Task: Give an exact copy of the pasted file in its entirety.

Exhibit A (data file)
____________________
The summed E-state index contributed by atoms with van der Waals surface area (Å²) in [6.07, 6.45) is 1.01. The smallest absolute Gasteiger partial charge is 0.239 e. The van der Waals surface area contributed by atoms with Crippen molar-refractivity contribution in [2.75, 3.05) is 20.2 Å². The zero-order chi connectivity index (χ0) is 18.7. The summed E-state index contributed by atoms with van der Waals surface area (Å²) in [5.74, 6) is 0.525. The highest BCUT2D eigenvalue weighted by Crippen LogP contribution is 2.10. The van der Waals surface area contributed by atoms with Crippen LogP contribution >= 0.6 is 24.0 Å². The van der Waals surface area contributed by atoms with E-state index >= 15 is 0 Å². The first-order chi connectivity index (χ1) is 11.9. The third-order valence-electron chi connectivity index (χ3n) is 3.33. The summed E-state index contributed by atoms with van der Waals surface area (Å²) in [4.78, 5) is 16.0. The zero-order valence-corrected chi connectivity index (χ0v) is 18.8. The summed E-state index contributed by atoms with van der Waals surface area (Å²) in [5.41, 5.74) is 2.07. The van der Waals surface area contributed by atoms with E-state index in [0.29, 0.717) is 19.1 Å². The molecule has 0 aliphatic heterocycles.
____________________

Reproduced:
The summed E-state index contributed by atoms with van der Waals surface area (Å²) in [6.07, 6.45) is 1.01. The smallest absolute Gasteiger partial charge is 0.239 e. The van der Waals surface area contributed by atoms with Crippen molar-refractivity contribution in [2.75, 3.05) is 20.2 Å². The zero-order chi connectivity index (χ0) is 18.7. The summed E-state index contributed by atoms with van der Waals surface area (Å²) in [5.74, 6) is 0.525. The highest BCUT2D eigenvalue weighted by Crippen LogP contribution is 2.10. The van der Waals surface area contributed by atoms with Crippen LogP contribution >= 0.6 is 24.0 Å². The van der Waals surface area contributed by atoms with E-state index >= 15 is 0 Å². The first-order chi connectivity index (χ1) is 11.9. The third-order valence-electron chi connectivity index (χ3n) is 3.33. The summed E-state index contributed by atoms with van der Waals surface area (Å²) in [4.78, 5) is 16.0. The zero-order valence-corrected chi connectivity index (χ0v) is 18.8. The summed E-state index contributed by atoms with van der Waals surface area (Å²) in [5.41, 5.74) is 2.07. The van der Waals surface area contributed by atoms with E-state index in [0.29, 0.717) is 19.1 Å². The molecule has 0 aliphatic heterocycles.